The California Invasive Plant Council (Cal-IPC) developed a “risk mapping” approach that combines comprehensive distribution maps with maps of current and future suitable range to show where each (invasive) species is likely to spread. The distribution maps are based on a new dataset created through a major campaign to collect expert opinion data from local resource managers across the state. From this dataset, Cal-IPC recently completed risk maps and management recommendations for 43 invasive plant species in the Sierra Nevada. The proposed project will build an online tool for these data. The tool will allow natural resource managers to generate risk maps and summary statistics for areas they select, and to determine...
Categories: Data, Project; Tags: 2010, 2012, 2013, Applications and Tools, CA, All tags...
This project brought together natural resource managers, conservation coordinators and planners, and scientists working at multiple scales within the San Francisco Bay to develop a spatially-explicit decision framework that cuts across jurisdictional boundaries while accounting for uncertainties about climate change. In particular, the SDM framework allows managers within the Bay to identify a recommended strategy among a set of alternative strategies that may vary among its subregions (e.g. North Bay, South Bay, East Bay). Management priorities will be those that yield the greatest expected conservation benefits across the Bay considering multiple objectives including endangered species recovery (e.g. California...
Why Rangelands: The Central Valley of California, the surrounding foothills and the interior Coast Range include over 18 million acres of grassland. Most of this land is privately owned and managed for livestock production. Because grasslands are found in some of California’s fastest-growing counties, they are severely threatened by land conversion and development. In addition climate change stresses grasslands by potentially changing water availability and species distributions.Maintaining a ranching landscape can greatly support biodiversity conservation in the California Landscape Conservation Cooperative (LCC) region. In addition ranches generate multiple ecosystem services—defined as human benefits provided...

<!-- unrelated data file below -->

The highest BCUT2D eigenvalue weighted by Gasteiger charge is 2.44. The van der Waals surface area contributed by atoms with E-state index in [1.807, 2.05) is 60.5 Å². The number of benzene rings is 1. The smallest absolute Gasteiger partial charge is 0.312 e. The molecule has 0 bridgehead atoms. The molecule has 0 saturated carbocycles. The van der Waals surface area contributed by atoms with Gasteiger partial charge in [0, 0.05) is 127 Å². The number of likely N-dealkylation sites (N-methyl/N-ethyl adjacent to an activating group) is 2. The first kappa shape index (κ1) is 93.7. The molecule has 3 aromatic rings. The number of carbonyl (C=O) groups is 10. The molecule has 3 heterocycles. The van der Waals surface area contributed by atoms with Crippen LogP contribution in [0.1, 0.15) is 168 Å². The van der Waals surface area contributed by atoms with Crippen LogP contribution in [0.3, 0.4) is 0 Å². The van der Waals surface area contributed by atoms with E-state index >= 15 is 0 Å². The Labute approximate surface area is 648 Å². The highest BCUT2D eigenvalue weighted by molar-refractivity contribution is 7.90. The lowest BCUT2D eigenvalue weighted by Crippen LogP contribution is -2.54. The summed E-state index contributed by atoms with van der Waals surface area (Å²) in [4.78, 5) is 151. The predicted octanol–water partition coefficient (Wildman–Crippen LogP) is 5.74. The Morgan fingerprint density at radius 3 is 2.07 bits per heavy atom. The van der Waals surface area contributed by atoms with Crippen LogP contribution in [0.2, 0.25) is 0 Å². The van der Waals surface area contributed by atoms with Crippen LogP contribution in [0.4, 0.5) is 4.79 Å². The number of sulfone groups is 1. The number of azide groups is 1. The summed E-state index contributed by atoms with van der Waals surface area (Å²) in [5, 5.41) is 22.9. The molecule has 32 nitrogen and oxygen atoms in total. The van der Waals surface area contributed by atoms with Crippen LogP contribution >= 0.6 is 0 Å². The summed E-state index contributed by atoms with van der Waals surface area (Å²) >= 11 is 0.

Categories: Data, Project; Tags: 2011, 2012, 2013, Applications and Tools, CA, All tags...
This project supports a collaborative, multi-stakeholder effort led by the U.S. Forest Service (USFS) to develop a largescale vulnerability assessment and associated adaptation strategies for focal resources of the Sierra Nevada. The purpose of this effort is to provide information and tools for Forest Planning and management (e.g., NEPA analyses, Forest Plan revisions, Climate Scorecard) and other natural resource management (e.g., SWAP) and conservation efforts to prepare for climate change impacts in the Sierra Nevada. Specifically, our objectives are to: (1) assess the vulnerability of focal resources to climate change, (2) use spatial analysis and expert input to prioritize conservation areas or actions, and...
Categories: Data, Project; Tags: 2012, 2013, Applications and Tools, CA, California Landscape Conservation Cooperative, All tags...


map background search result map search result map Building Capacity within the CSC Network to Effectively Deliver and Communicate Science to Resource Managers and Planners Inter-Tribal Workshops on Climate Change in the Central U.S. Synthesis of Current Science and Assessment of Science Needs for Adaptation in the Southwest State of the Science on the Effects of Climate Change on North American Inland Fishes Alaska EcoDrought Synthesis Workshop Newsletter, September 2015 Southeast Alaska Climate Change Summit Southeast Alaska Climate Change Summit Building Capacity within the CSC Network to Effectively Deliver and Communicate Science to Resource Managers and Planners Inter-Tribal Workshops on Climate Change in the Central U.S. Synthesis of Current Science and Assessment of Science Needs for Adaptation in the Southwest State of the Science on the Effects of Climate Change on North American Inland Fishes Alaska EcoDrought Synthesis Workshop Newsletter, September 2015